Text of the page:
Advice on blood tests please

Hi

As a result of private blood tests showing I was b12 deficient L119(<140), low serum folate L8.91(10.4-42.4) and high ferritin 269.3(30-150)., my doctor ordered a raft of NHS blood tests. The clinical info stats 'deficiency of Ferritin, vitB12, Folate with loose motions, TT.

The tests that I hope you can help me and I apologize if they are not appropriate to this forum.

Haemoglobin A1c level 43mmol/mol (20.0-41.0)

Serum B12 246 ng/L (211.0-911.0)

Serum folate 4.0 (5.4-25.0)

Plasma viscosity 1.74 (1.5-1.72)

I rang for the test results and was told the tests were borderline and to make a "non-urgent" appt, which I have don.

I would be grateful for any help/advice anyone can give me that helps me to understand these results.

7 Replies

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  • B12 is low, but in range (had you taken any supplements?).

    Folate low. The doc will advise you to take folic acid. Tell him you're not too happy doing so without fixing the low B12 first as it can be harmful. Print this out to show him - medscape.com/viewarticle/72...

    HbA1c is high. This indicates a pre-diabetic condition - diabetes.co.uk/what-is-hba1... If you're slightly overweight the doc will suggest losing some before you need medication.

    High plasma viscosity can be an indicator of inflammation.

  • Thanks fbirder. The advice re getting B12 fixed before folate is very helpful. I haven't taken any B12 supplements but I am doing a 12 week probiotic course (Symprove) to help with my cheinic diarrhoea.

  • sorry - bit confused by the ferritin - private test are extremely high if quoted correct - but the NHS came back showing low ferritin?

  • Hi Gambit52. The private test for ferritin was 269.2 (20-150) whilst NHS was 226 (10.0-322.0). The range for the NHS is much larger than private.

    The ferritin in both tests are comparable it seems that it's the ranges that skew the result.

  • That's really helpful JamesStibe. I have an appt with doc next week and will push for the B12 supplement as I feel shattered from waking up to going to bed. Also showed these results to my endo who said she didn't think my GO would prescribe anything fir my B12 result. The test, which I didn't post on this site, highlighted antibodies within my thyroid function, which everyone on a partner site has said is hashimotos (an auto immune disease), my endo has said no it's thyroiditis. Also diagnosed with IBS 2 years ago but I'm not 100% sure it is.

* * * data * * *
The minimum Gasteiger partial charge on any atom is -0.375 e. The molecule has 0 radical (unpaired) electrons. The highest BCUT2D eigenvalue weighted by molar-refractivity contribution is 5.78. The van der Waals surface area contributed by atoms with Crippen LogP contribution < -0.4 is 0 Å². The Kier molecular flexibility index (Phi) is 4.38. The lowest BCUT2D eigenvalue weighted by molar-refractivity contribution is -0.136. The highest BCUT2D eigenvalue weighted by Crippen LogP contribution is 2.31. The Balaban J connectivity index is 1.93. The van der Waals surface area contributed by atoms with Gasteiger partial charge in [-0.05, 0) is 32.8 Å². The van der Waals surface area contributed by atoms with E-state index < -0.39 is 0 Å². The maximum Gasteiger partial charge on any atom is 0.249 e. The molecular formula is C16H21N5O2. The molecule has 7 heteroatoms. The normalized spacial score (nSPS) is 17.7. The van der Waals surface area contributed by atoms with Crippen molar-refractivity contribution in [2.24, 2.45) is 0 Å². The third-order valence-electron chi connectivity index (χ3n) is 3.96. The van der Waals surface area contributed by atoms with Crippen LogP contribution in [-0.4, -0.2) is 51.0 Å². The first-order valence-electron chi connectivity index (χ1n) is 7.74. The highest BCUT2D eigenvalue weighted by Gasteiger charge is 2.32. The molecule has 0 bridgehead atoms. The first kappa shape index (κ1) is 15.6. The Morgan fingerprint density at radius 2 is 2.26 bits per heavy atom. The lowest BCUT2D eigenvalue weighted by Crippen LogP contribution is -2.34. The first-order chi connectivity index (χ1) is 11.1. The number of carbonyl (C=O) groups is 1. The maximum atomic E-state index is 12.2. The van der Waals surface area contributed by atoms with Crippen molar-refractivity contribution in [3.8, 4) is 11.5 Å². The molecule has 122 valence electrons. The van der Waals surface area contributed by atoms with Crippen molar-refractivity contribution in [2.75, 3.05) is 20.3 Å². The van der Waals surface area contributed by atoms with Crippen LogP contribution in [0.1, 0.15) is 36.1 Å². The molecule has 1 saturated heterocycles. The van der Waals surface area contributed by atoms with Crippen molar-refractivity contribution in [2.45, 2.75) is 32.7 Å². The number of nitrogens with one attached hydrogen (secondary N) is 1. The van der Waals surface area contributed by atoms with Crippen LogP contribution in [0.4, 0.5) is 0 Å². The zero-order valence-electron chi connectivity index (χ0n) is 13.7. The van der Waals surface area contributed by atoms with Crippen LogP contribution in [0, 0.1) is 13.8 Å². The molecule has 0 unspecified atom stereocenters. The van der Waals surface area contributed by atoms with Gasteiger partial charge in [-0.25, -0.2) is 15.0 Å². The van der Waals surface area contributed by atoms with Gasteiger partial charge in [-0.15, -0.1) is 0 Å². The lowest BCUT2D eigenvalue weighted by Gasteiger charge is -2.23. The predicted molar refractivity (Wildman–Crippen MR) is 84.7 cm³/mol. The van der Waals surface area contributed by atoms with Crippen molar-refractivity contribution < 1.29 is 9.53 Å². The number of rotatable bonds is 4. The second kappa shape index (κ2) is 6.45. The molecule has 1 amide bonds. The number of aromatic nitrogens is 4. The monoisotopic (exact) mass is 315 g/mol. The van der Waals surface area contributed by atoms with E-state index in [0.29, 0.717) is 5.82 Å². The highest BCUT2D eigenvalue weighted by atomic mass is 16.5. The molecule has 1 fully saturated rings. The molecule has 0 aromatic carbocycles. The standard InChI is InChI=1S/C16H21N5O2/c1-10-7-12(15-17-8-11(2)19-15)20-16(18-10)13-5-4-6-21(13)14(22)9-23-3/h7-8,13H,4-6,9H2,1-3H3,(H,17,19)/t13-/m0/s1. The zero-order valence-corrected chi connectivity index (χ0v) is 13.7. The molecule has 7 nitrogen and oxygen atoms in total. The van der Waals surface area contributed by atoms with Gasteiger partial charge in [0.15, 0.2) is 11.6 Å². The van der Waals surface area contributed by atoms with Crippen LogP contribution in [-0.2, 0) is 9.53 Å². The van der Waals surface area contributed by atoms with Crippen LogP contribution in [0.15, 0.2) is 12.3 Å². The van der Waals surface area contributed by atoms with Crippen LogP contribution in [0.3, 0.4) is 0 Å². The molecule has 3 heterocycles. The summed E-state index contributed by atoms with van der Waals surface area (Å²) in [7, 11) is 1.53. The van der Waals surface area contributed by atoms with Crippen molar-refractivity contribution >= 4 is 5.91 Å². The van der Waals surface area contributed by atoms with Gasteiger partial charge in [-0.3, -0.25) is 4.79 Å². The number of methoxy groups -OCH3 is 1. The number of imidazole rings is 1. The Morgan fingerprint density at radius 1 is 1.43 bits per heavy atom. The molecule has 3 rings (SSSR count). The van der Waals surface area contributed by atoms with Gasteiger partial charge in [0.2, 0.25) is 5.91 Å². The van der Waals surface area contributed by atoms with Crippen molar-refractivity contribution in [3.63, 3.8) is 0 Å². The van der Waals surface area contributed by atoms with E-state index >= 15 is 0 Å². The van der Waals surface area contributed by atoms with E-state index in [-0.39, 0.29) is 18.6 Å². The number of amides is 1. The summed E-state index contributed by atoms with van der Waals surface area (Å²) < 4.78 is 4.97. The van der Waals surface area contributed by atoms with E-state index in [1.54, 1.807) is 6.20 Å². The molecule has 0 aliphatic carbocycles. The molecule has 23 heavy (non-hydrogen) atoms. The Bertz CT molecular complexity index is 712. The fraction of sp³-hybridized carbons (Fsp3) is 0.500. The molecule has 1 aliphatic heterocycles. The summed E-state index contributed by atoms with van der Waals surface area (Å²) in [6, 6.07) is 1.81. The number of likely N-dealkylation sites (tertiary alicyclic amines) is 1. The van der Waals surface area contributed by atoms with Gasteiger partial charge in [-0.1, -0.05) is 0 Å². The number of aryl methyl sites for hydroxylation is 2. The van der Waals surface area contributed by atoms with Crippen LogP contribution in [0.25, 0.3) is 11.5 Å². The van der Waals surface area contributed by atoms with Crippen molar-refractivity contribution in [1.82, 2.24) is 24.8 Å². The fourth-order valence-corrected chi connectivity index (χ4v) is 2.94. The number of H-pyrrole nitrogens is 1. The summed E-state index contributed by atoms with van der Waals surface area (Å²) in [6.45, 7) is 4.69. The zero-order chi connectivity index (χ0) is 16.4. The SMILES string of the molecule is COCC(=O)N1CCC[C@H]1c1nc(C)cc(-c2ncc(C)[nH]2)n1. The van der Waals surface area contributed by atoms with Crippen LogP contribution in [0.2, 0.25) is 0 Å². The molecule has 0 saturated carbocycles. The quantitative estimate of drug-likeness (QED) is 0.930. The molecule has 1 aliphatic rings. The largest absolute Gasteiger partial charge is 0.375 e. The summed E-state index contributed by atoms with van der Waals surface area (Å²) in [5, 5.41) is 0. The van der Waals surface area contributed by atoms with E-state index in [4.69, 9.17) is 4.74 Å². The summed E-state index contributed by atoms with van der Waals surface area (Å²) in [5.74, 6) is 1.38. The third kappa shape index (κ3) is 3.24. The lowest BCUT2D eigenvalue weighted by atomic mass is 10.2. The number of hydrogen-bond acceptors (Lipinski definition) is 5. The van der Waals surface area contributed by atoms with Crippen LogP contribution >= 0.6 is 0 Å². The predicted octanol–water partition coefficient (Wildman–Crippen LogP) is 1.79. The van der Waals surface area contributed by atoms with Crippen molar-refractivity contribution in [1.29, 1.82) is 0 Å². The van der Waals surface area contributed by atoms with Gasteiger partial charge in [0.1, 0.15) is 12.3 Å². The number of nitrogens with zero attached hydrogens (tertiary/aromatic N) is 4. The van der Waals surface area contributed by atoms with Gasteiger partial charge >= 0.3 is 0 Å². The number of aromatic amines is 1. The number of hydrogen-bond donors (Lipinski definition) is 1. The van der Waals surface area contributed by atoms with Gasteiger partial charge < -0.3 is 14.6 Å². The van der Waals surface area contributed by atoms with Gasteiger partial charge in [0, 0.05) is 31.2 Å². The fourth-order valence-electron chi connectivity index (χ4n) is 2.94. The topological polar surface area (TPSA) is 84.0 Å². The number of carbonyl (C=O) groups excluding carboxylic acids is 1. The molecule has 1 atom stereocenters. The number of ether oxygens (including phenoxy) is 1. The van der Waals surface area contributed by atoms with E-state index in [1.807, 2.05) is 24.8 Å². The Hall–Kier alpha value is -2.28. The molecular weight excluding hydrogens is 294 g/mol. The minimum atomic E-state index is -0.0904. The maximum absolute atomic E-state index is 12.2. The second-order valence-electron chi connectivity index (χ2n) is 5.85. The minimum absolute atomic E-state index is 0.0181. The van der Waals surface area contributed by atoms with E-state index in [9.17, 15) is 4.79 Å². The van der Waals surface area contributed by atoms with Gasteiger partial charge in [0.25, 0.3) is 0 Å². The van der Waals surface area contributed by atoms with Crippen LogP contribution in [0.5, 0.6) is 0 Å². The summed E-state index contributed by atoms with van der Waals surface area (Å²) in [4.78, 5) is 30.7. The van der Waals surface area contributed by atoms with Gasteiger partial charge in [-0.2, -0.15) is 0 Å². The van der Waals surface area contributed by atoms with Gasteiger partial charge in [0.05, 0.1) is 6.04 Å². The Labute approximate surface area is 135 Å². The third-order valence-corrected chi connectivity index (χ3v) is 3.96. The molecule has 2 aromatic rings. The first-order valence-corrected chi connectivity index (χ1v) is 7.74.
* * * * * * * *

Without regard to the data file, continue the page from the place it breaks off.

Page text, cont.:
I feel hopeful that the doctor I am seeing will see past the results and prescribe supplements. If not I shall self medicate.

  • REPLT TO Ali8655 .

    Hashimoto's is another name for autoimmune thyroiditis. Dr Hashimoto first diagnosed the condition.

    Thyroiditis describes the same condition which is inflammation of the thyroid: when antibodies attack the thyroid or thyroid peroxidase, an enzyme which changes the storage levo thyroxine hormone (T4)to the active hormone known as tri-iodo thyronine, (T3) for short. If the conversion enyzmes are destroyed by the antibodies, then the person has high (inactive)T4 in their blood and low, activeT3.

    The pituitary gland , located inside the brain, calls for more thyroid hormone, by producing more thyroid stimulating hormone from the pituitary. (TSH). High levels of TSH are inflammatory for the poor thyroid which tries hard to make active hormone T3 but cannot because it is being destroyed by antibodies. The higher the level of TSH, the lower is the actual thyroid function, so TSH is used as a marker for thyroid problems. This is true for untreated thyroid patients, but once there is treatment, the TSH marker function is not adequate to determine treatment. This causes a nightmare for thyroid patients who are told they are healthy because their TSH is low, but they are suffering bad hypothyroid symptoms.

    low T3 causes a huge number of hypothyroid symptoms, since together with B12 it is used in a huge number of metabolic processes. So it affects every cell in the body. Very often, thyroid patients self-medicate with T3, because they cannot get their GP or Endo to help. Blood tests for Ft3; FT4 indicate if there is such a need or deficiency.

    If there is a deficiency in either T3 or B12 or worse, both (common with Hashimoto's)then life is very miserable. Pain, fatigue; shortness of breath; low heart-function; water retention..neuropathy, fibromyalgia....carpal tunnel; plantar fasciitis (painful, inflammation of sole of foot) you name it.

    I have learned so much from this PA site about B12 and the difficulties patients experience in getting a diagnosis or treatment. I suffer both autoimmune thyroiditis (Hashi's)and B12 d. I have convinced endo re the thyroid (took me years) but no luck with getting B12 injections on NHS. out of desperation I self inject B12 high dose. because I was slow realising I was b12 deficient, I now have neuropathy.....so....my advice carry on fighting for a diagnosis, but if the symptoms become unbearable...self inject/self medicate. You will be in good company. If not for thyroid and PA websites...I would not be alive and I have a huge debt of gratitude to all those who contribute and share such knowledge and advice on website, which our sad medical profession is too arrogant to understand. Good luck

  • I'm currently in 100mcg levothyroxine. They only tested my TSH 1.7 (0.1-4.0) and my free T4 15.3 (10.0-20.0). Private blood test showed free T3 to be 4.21 (3.1-6.8).

    I'm going to push for B12 supplements when I see the doctor on Mon, hopefully that will make me feel more like I'm in the land of the living. Fingers crossed.

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